Germany reopened car dealerships today, but it could be a struggle to convince consumers to buy a new car. So the country’s top auto executives and politicians are calling for an eco-scrappage plan to spur sales of EVs and other efficient vehicles. Auto executives, government officials, labor, and environmentalists all agree on the need for the program.
Bavarian premier Markus Soeder earlier this month called for a program like the cash-for-clunkers program implemented by the US and Europe a decade ago. In 2009, sales soared after European consumers were given up to about $2,500 to trade up to a fuel-efficient vehicle. Soeder said:
We need to have another very specific discussion about how we can strengthen the automotive sector. And I think it is necessary to develop a model similar to the scrappage scheme to give a massive boost to domestic demand.
Soeder said the measure was especially needed to boost demand for low- emission vehicles.
Now is the chance to start a project in which we can promote cars in Germany with an innovation premium.
A decade ago, few electric vehicles were available for sale. So an eco-scrappage program in 2020 would need to be redefined for the electric age.
Regardless, BMW’s chief executive Oliver Zipse immediately endorsed the eco-scrappage idea. He said that the German industry “needs to be at least as strong after the crisis as before the crisis.”
Ralf Brandstatter, Volkswagen’s chief operating officer, wrote:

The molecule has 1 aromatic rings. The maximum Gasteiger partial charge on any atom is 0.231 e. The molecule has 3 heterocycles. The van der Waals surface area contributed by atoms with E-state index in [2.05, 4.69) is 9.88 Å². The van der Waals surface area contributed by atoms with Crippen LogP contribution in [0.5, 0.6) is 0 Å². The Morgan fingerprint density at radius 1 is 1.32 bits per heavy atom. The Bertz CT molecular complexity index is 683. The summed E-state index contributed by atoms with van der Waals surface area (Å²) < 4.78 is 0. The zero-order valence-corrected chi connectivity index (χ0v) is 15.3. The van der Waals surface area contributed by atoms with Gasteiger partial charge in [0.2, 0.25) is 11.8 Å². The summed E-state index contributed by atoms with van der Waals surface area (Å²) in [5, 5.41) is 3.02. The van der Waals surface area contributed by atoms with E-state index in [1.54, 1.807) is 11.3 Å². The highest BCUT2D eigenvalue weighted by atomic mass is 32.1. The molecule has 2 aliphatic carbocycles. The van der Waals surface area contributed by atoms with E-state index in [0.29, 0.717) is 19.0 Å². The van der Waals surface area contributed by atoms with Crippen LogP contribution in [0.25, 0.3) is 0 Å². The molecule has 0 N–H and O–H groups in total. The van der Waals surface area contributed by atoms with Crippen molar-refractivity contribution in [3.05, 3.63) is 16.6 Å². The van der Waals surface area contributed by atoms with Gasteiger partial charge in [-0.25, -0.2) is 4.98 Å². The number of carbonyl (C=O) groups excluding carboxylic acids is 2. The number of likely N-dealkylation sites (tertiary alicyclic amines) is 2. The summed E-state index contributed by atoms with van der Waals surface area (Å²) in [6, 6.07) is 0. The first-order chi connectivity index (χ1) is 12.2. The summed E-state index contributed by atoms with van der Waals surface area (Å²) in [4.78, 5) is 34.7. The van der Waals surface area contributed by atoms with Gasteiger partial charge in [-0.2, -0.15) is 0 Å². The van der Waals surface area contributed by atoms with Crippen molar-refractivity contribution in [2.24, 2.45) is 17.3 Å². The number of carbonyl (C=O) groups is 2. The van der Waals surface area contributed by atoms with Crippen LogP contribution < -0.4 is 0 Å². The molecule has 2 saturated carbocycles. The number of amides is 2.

A sales support can be a sensible contribution to climate protection.
Stephan Weil, the premier of Lower Saxony, the German state which owns a 20% stake in Volkswagen, voiced his support for an “eco scrappage scheme” that would specifically boost demand for electric and hybrid cars. He said:
Above all, the switch to environmentally friendly drives can be accelerated significantly, and the automotive industry can be supported.
Former VW CEO Matthias Müller, left, and Stephan Weil, premier of Lower Saxony, tour a VW factory in 2017
Eric-Mark Huitema, director of ACEA, European automakers’ lobby group, added his voice to the chorus:
It is in Europe’s interest that this key strategic sector not only recovers but also is revitalized to make a strong contribution to the EU’s industrial strategy, the European Green Deal as well as the continent’s global innovation leadership.
Tobias Austrup, a transport specialist at Greenpeace, said:
It is good that Weil and Soeder link any state aid for the car industry to ecological progress this time. If all taxpayers make this money available, then everyone must benefit from it — for example, through better air, less climate damage, and secure jobs.
A spokesperson for Germany’s Economic Ministry said that demands and proposals from the auto industry are being considered. But no decision has yet been made. Top car industry officials and labor unions are scheduled to discuss ways to overcome the economic crisis on May 5 with German government officials in Berlin.
Earlier this month, Ford became the first US automaker to propose a government stimulus program along the lines of the 2009 “Cash For Clunkers” program.
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